Joint hypermobility means some or all of a person’s joints have an unusually large range of movement.
We’ve all at some point come across someone who can hyper-extend their elbows, or push their thumbs to touch their forearms. You may well be one of these people, having hypermobile joints is fairly common.
There are many reasons why joints may have an unusually large range of movement
- Abnormalities in bone shape at the joints affecting the congruency of the bones
- Collagen or connective tissue defects affecting ligament, tendon and muscle strength and laxity
- Muscle tone around the joint
- Impaired proprioception affecting the brain’s ability to determine the joint position
So how can I tell if I am hypermobile?
There are a number of factors that can influence your risk of joint hypermobility:
- Genetics – there is fairly strong evidence for a genetic component in joint hypermobility. The main reasons for inherited joint hypermobility are collagen abnormalities or joint shape, such as shallow sockets in the hip and/or shoulder.
- Age – Collagen elasticity decreases and adhesions increase with age causing joint laxity to reduce. The younger you are the more likely to you are to have some hypermobile joints.
- Gender – Women are generally more flexible than men primarily due to hormone differences. Monthly fluctuations in hormone levels means that in women flexibility (and therefore any joint hypermobility) is highest just before menstruation.
- Ethnic background – there are differences in the collagen structure between different ethnic groups which can affect the likelihood of joint hypermobility.
- Activity & lifestyle – active stretching of the joint capsule through activities like ballet, gymnastics and yoga can cause long term changes in ligament length and make someone more susceptible to joint hypermobility. Trauma to the ligaments will also result in joint laxity and increased movement.
The Beighton score is used to indicate if someone has widespread joint hypermobility. These are a simple set of movements each awarded one point if you complete the movement. A score of more than 4 indicates probable generalised joint hypermobility.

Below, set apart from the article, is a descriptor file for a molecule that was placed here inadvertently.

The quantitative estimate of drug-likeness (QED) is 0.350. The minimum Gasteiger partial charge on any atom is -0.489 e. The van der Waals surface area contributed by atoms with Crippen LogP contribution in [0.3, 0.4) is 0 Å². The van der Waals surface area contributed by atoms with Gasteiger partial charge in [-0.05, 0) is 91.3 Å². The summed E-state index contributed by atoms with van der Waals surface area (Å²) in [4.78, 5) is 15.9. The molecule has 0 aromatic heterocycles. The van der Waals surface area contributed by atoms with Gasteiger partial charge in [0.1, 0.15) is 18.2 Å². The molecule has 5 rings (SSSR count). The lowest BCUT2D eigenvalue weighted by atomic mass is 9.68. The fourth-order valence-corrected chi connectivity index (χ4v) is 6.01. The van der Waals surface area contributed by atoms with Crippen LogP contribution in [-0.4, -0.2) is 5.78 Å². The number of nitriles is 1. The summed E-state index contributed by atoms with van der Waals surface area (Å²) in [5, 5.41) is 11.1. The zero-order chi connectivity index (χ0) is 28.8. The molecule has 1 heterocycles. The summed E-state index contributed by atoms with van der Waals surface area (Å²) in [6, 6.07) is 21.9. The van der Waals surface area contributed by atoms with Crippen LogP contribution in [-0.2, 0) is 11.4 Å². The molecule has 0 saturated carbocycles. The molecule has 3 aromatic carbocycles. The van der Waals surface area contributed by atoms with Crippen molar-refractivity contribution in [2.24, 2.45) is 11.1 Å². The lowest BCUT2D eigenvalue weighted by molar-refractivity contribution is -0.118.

|Placing flat hands on the floor with straight legs||1|
|Left knee bending backward||1|
|Right knee bending backward||1|
|Left elbow bending backward||1|
|Right elbow bending backward||1|
|Left thumb touching the forearm||1|
|Right thumb touching the forearm||1|
|Left little finger bending backward past 90 degrees||1|
|Right little finger bending backward past 90 degrees||1|
I’m hypermobile, help!!
Don’t panic! A recent study showed that 18% of the population are classified as hypermobile (Mulvey et al 2013) and the majority of people with hypermobility have no symptoms at all. In some sports being flexible is actually an advantage, like rowing, gymnastics or yoga.
If you are hypermobile it does mean you may be more vulnerable to certain injuries:
- Joint sublaxation (incomplete dislocation) or complete dislocation of joints – these can be traumatic, such as impact sports injuries, or non-traumatic, such as someone who can ‘pop’ their shoulder in and out of its socket
- Poor balance/clumsiness – because the joints have a larger than normal range of motion and are unstable your brain may struggle to work out your joint position (proprioception) resulting in ‘unnecessary’ trips and falls etc.
- Repeated strains and sprains – as a result of the above two factors.
- Muscle fatigue – because the muscles are having to work for longer and in ways the muscles aren’t designed to be strong (against the grain of the muscle fibres)